Integrate rather then Segregate

I’ve been working on a permaculture design, focused on how I can integrate into my new community, where I’ve actually started with no friends what-so-ever! My sister is half an hour away, which is great, but while it can take a person years to make good friends, it is important to me that I am proactive about finding my way into my new community smoothly. I just don’t want to sit at home on my own for the next 6 months, twiddling my fingers!

Having a 3 year old is helpful. Sorry. 3 and 3/4 year old. She’ll get mad if I don’t add that bit on….She walks up to any stranger with a dog and asks if she can stroke it. She made me sit with her next to a lady on the bus the other day, requiring her husband to get up and move across. The lady had a lap dog. Matilda wanted the dog to sit on her lap. So I got to chat to the lady on the bus for half an hour about the river, the market, and dogs, the people. There was another lady in the park I got talking to, due to my daughter wanting to hug her dalmatian, and the man on the street…It goes on. I have a lot to learn from Matilda’s ability to talk to, and make friends with complete strangers.

I’ve highlighted 5 main groups of people I want to meet: the Transition Tavistock group, mums, climbers, my neighbours, and I want to find a job and make work friends. I also want to find where people in these groups overlap, like an overlapping Venn Diagram of 5 circles. The circles are all within the larger circle of the Tavistock Community Members. My design was then a brainstorm of how I could go about meeting these groups, and creating relationships with them, rather then just bumping into them again in 6 months time. I wanted to come up with lots of different ways to meet different people- the principle of multiple elements, and I wanted to create a yield– people I can invite over for tea, swap preserves with, go cycling with, have play dates with, share ideas with….

I started by going to the Transition Tavistock AGM, and met a lovely bunch of people who are doing amazing sustainable projects around the area. I met Max, the man who I had chatted to on the phone almost a year ago, who without knowing me, (I was just a stranger who had found his number on the internet, and was calling him to ask for advice on the area) had invited me over for dinner with his partner and himself. He is doing a wonderful moneyless pilgrimage in the spring, to get the word out about “Peace One Day” (I still don’t have Internet, and I’m tapping away on a phone, so you’ll need to look the link up yourself!) We’ll be having dinner soon I’m sure.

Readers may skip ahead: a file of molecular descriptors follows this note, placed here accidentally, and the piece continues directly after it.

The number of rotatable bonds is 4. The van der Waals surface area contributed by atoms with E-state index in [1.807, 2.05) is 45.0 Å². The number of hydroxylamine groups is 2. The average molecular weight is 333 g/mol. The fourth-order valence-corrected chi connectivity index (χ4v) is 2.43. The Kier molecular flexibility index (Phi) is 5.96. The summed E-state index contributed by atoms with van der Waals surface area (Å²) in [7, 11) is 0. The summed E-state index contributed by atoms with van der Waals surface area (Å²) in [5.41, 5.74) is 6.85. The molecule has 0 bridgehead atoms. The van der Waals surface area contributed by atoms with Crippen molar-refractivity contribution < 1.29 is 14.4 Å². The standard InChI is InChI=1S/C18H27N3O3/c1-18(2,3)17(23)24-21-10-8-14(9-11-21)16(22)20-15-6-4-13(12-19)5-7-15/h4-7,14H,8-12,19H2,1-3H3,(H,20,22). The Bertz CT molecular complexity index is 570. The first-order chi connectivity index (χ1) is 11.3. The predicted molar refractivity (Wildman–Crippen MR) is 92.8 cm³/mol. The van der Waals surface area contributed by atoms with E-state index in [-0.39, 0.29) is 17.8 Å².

Then I went on20120218-203847.jpg an open eco-house tour, and met a lady who turned out to be a neighbour with an identical cottage and garden, who is really into Permaculture. (Overlapping Neighbours and Transition Group circles!)

She came round the other night for hot chocolate, and we have lots of plans for a collaboration in designing our gardens. This is my base map- any ideas welcome!!

My favourite friend making adventure so far, has been when I decided to hitch hike to the local climbing centre. It’s 7 miles out of town, and I’ve been told not to cycle on the road due to its meandering nature and national speed limit.
20120218-204159.jpgSo I made a sign out of one of my moving house boxes, and stood out on the road in the right direction. This is very important. It’s something I learnt in New Zealand, when I got dropped off by some guys who needed to turn off the road to go hog hunting. They had to turn around and come back, to tell me I should be standing on the other side of the road, unless I wanted to go back the way they had just driven me…..So anyway, 15 minutes later, and I’m getting picked up by a Land Rover full of people my age-ish. It turns out they were all going climbing too, and after we spent a few hours puzzling over crimps and jugs, we all went to the pub for a pint of local cider. I have their phone numbers and will definitely be climbing with them again soon.

Last night I invited all of my neighbours over. It was a Matilda moment- I said “Hi, my name is Rebecca. I’m your new neighbour! Fancy coming to my house for some wine?” They bit! One of them teaches trapeze. Another has rabbits who like 3 and 3/4 year olds! They’re all stoked about my plan to foster some ex-battery chickens, and seem keen to have eggs. I might need to get more chickens then I originally thought I would.

Matilda has already named them: Ruckit, Muckit, Duckit, Luckit…
I like Henrietta.
I know you might not find that funny, but I do. It’s the simple things!

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About thehouseofjam

I am a Trustee/Director of the Permaculture Association of Britain, and I make jam with wild food. Lots of it!
This entry was posted in community, Earth care, Fair Shares, Gardening, Low Impact living, Multiple functions, Organic, People Care, philosophy, Produce no waste, Self Sufficiency, Tavistock, transtion towns and tagged , , , , , , , , , , , , , , , . Bookmark the permalink.

3 Responses to Integrate rather then Segregate

  1. jsrreynolds says:

    I prefer Ratchet, Kratchet, Matchet, Patret, Spratchet, Lmatrgg, Knmgdae… etc.

    Well done for being so pro-active, it’ll all fall into place I promise.

  2. I love that you are using the permaculture principles to strengthen your human community not just your environmental one.

    • Thanks for highlighting this – I think they go hand in hand. Everything is connected, and I think true resilience comes through have a strong interconnecting web of people who are conected with their environment.

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